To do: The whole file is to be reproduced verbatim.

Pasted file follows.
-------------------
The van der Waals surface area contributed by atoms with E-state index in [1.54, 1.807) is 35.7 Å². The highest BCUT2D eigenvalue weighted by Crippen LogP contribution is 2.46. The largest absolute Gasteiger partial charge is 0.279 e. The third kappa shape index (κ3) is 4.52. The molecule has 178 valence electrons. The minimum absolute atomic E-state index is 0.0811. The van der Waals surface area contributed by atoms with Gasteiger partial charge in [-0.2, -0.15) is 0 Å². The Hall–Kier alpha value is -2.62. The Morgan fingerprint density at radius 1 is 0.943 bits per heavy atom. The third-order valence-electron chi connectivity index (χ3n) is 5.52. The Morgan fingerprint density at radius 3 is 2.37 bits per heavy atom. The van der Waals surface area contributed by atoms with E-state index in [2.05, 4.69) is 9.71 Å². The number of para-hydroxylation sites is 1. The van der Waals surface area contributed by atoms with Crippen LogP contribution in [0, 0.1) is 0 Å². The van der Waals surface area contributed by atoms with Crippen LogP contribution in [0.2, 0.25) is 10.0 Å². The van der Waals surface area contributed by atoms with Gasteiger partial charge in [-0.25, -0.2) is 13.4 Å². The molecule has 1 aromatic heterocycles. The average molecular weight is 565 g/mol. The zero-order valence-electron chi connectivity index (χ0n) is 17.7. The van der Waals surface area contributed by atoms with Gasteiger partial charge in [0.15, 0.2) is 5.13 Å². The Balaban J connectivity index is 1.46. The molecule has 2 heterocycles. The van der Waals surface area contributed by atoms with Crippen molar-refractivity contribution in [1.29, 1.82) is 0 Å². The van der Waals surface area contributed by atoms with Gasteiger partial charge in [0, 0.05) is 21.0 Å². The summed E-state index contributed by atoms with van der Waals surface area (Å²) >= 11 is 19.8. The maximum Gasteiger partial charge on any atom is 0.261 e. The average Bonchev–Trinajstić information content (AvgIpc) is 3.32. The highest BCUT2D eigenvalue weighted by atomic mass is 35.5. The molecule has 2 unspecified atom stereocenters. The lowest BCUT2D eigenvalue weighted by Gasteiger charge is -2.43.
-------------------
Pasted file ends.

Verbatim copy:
The van der Waals surface area contributed by atoms with E-state index in [1.54, 1.807) is 35.7 Å². The highest BCUT2D eigenvalue weighted by Crippen LogP contribution is 2.46. The largest absolute Gasteiger partial charge is 0.279 e. The third kappa shape index (κ3) is 4.52. The molecule has 178 valence electrons. The minimum absolute atomic E-state index is 0.0811. The van der Waals surface area contributed by atoms with Gasteiger partial charge in [-0.2, -0.15) is 0 Å². The Hall–Kier alpha value is -2.62. The Morgan fingerprint density at radius 1 is 0.943 bits per heavy atom. The third-order valence-electron chi connectivity index (χ3n) is 5.52. The Morgan fingerprint density at radius 3 is 2.37 bits per heavy atom. The van der Waals surface area contributed by atoms with E-state index in [2.05, 4.69) is 9.71 Å². The number of para-hydroxylation sites is 1. The van der Waals surface area contributed by atoms with Crippen LogP contribution in [0, 0.1) is 0 Å². The van der Waals surface area contributed by atoms with Crippen LogP contribution in [0.2, 0.25) is 10.0 Å². The van der Waals surface area contributed by atoms with Gasteiger partial charge in [-0.25, -0.2) is 13.4 Å². The molecule has 1 aromatic heterocycles. The average molecular weight is 565 g/mol. The zero-order valence-electron chi connectivity index (χ0n) is 17.7. The van der Waals surface area contributed by atoms with Gasteiger partial charge in [0.15, 0.2) is 5.13 Å². The Balaban J connectivity index is 1.46. The molecule has 2 heterocycles. The van der Waals surface area contributed by atoms with Crippen molar-refractivity contribution in [1.29, 1.82) is 0 Å². The van der Waals surface area contributed by atoms with Gasteiger partial charge in [0, 0.05) is 21.0 Å². The summed E-state index contributed by atoms with van der Waals surface area (Å²) >= 11 is 19.8. The maximum Gasteiger partial charge on any atom is 0.261 e. The average Bonchev–Trinajstić information content (AvgIpc) is 3.32. The highest BCUT2D eigenvalue weighted by atomic mass is 35.5. The molecule has 2 unspecified atom stereocenters. The lowest BCUT2D eigenvalue weighted by Gasteiger charge is -2.43.